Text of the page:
Perhaps the biggest asset of the 4-4-2/4-4-1-1 is the organization of the forwards. Minnesota United has two different types of forwards in Christian Ramirez and Johan Venegas. Ramirez is best suited to play as the farthest-forward attacker, a sort of target forward (though he has more mobility than a traditional target forward, which is a huge asset). Johan Venegas, on the other hand, seems to fit into a looser attacking role in which he can track back into the midfield. Their playing styles were perfectly exemplified in Christian Ramirez’ goal against Portland. Johan Venegas threaded a pass to Ramirez from central midfield and CR21 calmly put together a beautiful finish. Deploying the two together would suit them both well, especially if Venegas is set farther back (more of a 4-4-1-1 than a 4-4-2). This formation was utilized in the preseason and should definitely be considered as a regular formation.
Adrian Heath has been known to favor this formation in his coaching past and he would be wise to continue. The 4-2-3-1 would function similarly to the 4-4-2 in that two midfielders could have a defensive mindset (likely Saeid and Warner, though Rasmus Schuller would be an option as well). The three person attacking midfield would be optimal for Kadrii/Ibarra and Molino. Their skill on the wings, as well as Molino’s ability to cut inside, would provide a dangerous attack when given to freedom to do so.
Johan Venegas could likely play the central attacking number 10 role. It may be a bit of a shift for the forward, but his skill set mentioned in the 4-4-2 section shows he would be up for the task. Christian Ramirez could also be the ideal lone forward. His finishing ability speaks for itself and he is also capable of the movement required to stay involved in play and avoid isolation at the top.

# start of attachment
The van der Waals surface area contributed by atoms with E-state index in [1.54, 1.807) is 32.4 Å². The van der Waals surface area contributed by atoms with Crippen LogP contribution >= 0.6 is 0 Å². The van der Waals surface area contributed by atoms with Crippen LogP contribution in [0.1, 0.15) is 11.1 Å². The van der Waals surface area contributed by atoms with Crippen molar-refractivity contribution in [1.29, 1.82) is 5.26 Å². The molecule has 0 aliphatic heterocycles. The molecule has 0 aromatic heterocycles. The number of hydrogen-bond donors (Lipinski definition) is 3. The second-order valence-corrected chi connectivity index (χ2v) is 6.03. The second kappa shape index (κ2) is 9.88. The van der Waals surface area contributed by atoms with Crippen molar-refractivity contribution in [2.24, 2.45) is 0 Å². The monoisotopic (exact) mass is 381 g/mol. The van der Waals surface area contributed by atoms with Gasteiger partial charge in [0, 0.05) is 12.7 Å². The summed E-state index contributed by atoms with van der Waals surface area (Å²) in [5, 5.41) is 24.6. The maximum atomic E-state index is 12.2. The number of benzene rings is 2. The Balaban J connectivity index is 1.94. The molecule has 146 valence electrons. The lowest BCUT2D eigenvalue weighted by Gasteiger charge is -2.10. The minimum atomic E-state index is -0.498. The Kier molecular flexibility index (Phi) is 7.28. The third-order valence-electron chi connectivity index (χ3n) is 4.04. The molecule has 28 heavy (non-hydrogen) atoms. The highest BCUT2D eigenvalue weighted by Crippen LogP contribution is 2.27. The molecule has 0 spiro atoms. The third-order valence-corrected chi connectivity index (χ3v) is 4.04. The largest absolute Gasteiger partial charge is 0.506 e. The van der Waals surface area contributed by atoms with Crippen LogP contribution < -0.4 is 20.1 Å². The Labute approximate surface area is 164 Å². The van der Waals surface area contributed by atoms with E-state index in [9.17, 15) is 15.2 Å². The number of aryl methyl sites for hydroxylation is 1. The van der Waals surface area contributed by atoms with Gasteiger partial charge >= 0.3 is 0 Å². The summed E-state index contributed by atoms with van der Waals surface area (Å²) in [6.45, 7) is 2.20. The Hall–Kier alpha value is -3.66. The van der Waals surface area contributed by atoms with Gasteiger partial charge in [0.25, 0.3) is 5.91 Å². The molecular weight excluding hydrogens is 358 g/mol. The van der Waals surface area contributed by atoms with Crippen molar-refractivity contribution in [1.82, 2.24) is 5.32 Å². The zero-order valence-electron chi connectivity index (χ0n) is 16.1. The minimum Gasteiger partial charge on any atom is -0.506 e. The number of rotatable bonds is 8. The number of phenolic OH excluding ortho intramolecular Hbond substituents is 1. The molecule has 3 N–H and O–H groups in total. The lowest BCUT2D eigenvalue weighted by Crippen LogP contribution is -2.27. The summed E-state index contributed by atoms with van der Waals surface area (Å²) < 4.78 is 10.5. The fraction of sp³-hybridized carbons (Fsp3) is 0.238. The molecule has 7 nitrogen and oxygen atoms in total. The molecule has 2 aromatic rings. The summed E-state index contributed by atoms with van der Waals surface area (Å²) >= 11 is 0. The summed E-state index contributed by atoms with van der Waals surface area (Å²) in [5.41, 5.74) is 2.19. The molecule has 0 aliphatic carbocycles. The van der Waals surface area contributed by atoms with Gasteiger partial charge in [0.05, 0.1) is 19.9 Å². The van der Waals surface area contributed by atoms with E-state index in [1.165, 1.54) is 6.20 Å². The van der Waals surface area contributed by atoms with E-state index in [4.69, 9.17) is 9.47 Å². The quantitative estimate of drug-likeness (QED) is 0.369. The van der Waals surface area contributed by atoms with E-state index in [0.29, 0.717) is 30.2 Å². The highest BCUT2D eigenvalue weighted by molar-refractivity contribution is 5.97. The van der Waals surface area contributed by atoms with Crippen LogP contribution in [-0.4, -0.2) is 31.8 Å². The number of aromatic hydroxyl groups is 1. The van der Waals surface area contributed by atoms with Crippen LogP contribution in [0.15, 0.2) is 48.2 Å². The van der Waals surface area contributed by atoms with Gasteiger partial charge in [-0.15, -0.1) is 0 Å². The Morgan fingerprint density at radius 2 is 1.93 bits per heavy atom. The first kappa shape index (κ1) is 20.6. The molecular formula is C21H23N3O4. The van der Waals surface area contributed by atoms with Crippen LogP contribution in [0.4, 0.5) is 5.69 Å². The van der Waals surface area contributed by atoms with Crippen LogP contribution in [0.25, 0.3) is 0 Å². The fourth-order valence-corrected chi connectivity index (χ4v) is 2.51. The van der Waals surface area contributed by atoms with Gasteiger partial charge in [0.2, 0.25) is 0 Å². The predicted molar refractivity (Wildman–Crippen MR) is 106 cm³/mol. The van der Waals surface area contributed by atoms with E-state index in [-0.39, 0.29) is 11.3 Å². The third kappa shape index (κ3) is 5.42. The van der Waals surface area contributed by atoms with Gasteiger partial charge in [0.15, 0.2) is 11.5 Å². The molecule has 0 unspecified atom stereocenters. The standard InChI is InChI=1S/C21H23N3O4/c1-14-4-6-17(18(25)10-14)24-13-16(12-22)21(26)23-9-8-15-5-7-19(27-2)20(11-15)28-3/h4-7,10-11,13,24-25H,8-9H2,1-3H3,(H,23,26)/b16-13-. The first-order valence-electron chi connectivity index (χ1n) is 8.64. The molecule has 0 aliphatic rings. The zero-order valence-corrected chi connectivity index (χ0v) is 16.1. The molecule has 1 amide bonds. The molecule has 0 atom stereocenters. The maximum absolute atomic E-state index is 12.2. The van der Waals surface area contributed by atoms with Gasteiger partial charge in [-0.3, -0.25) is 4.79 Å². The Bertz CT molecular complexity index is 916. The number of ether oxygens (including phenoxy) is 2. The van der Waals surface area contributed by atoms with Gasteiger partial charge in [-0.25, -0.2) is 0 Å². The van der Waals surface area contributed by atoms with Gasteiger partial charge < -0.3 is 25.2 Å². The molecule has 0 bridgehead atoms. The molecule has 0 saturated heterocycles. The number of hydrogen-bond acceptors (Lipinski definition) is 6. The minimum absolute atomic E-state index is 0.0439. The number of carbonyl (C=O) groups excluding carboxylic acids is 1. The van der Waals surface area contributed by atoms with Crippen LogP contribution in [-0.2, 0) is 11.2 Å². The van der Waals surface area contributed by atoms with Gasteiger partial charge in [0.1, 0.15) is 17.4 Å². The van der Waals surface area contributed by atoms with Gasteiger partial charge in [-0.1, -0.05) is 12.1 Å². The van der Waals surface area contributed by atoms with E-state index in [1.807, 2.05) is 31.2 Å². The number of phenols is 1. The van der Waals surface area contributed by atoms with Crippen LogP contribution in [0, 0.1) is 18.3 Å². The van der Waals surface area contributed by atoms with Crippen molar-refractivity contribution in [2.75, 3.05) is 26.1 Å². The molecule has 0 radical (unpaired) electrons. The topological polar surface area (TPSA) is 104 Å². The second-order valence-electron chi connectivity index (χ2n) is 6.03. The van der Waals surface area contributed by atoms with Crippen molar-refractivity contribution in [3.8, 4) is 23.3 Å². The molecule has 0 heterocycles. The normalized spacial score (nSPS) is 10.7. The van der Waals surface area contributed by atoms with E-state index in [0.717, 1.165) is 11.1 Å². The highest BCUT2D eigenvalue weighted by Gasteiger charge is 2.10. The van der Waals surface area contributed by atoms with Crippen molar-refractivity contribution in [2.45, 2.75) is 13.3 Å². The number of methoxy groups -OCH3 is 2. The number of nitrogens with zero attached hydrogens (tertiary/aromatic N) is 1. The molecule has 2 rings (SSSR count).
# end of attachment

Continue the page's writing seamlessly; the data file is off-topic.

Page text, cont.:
This was the formation Minnesota United switched to late in the Portland game. It produced the lone goal for the Loons (though some costly defensive mistakes allowed goals as well). The 4-2-3-1 seems to give the right mixture of defense and attack as well as centrality and width that the 4-3-3--and even the 4-4-2 at times--can’t provide. This would ideally be the go-to formation for Coach Heath, with adaptations as necessary.
Before you dismiss this as a tactic that should have stayed in the 1930s, hear me out. Minnesota United has several players who would be well-equipped to the positional demands of this formation. Francisco Calvo’s unique attacking ability makes him an ideal center-half (the middle of the back three), while Molino/Gatt and Kadrii/Ibarra would be dangerous as outside forwards. Either Christian Ramirez or Johan Venegas could play as the central forward.
The four players in the middle of the formation are where things get muddled. A lack of talent in the Loons’ central midfield would limit their performance in the W-M. Playing Kevin Molino as an inside right (the right of the front two) could be one of the greatest tactical decisions ever made.
Who's up for some tactical debate? Let's hear your thoughts in the comments section about which formation is best!